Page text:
• yes, Maggie I think both you and I made it really clear that we do love this comic for what it *does* do. It’s exciting and refreshing to see FAAB bodies depicted in such an unashamed, explicit, sexy way! (Also I like that not everyone shown is thin.) It is a fun, cute, sexy, and powerful comic. I don’t think you need to defend your “outcry” about how it could do better. And from your comments, you sound like a great sex educator!

          And the more I think about it, yes – the artist made a clear choice to repeatedly draw a naked (seemingly) trans man in numerous panels, genitalia and all. His junk is much like mine, and I felt gratitude and excitement at seeing myself represented! But I know how easy it is for me as a transmasculine person (and thin, non-disabled, white) to be valued as desirable in feminist queer women’s communities, even by women who identify as queer or lesbian. And often that inclusion of my body as desirable coincides with the exclusion of trans women as *not* desirable. To me, this comic, especially in the context of autostraddle, brings up those issues, and that made me imagine how trans women’s bodies and experiences could be included more (and not just as a subsection of a separate “sucking cock” comic!!).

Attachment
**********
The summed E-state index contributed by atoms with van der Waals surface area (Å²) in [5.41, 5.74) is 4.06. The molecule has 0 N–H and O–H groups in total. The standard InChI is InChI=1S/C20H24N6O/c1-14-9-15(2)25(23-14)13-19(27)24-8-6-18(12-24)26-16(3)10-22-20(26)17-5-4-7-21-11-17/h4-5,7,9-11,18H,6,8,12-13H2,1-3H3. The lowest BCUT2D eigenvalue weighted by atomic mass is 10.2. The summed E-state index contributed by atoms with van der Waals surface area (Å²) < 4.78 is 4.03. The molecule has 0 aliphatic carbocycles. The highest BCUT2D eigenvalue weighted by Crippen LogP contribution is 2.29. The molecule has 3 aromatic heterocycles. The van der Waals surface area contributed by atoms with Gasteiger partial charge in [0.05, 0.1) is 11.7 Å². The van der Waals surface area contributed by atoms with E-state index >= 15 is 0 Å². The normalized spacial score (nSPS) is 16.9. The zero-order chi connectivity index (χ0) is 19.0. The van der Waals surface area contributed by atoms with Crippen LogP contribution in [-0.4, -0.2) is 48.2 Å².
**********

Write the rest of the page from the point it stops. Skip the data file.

A dialogue about normalcy and exclusion is always valuable, especially when the folks being excluded are at high rates of marginalization and violence in general. Thanks for engaging in a positive way!

      • It bums me out deeply to see Woya’s somewhat trans*phobic, or at least cis-sexist, comment get support/approval from anonymous folks out there in the internet.

        “So what if a guide leaves out some trans* women and other trans* folks? It doesn’t leave out post-op trans* women so at least they got some acknowledgement! It will help so many more people than it will leave out! I like it, therefore your slight and personal discomfort with the title/images is an outcry and is derailing to the rest of our progress.”

        I just don’t know, d00ds. It’s the small things like this that happen all the time that make me feel unsure about the AS community.

        • Maggie, I appreciated your response to my comment a little further down. Maybe you’ll be willing to engage me here as well? I want to start by saying I’m sorry comments like Woya’s make you feel unsure about the AS community. I interpreted Woya’s comment as saying “this comic is inclusive of trans women with vulvas and other peeps with vulvas , resources for going down on such people are limited and so this is a good thing. Info on how to orally please people with penises is readily available, this is not a comic about that, why can’t that be okay?” I don’t think she’s saying it’s okay to be exclusionary of some trans women and other trans* folks as much as she’s saying different people have different junk and it’s okay to write comics about how to please specific junk especially since that particular configuration is often demeaned.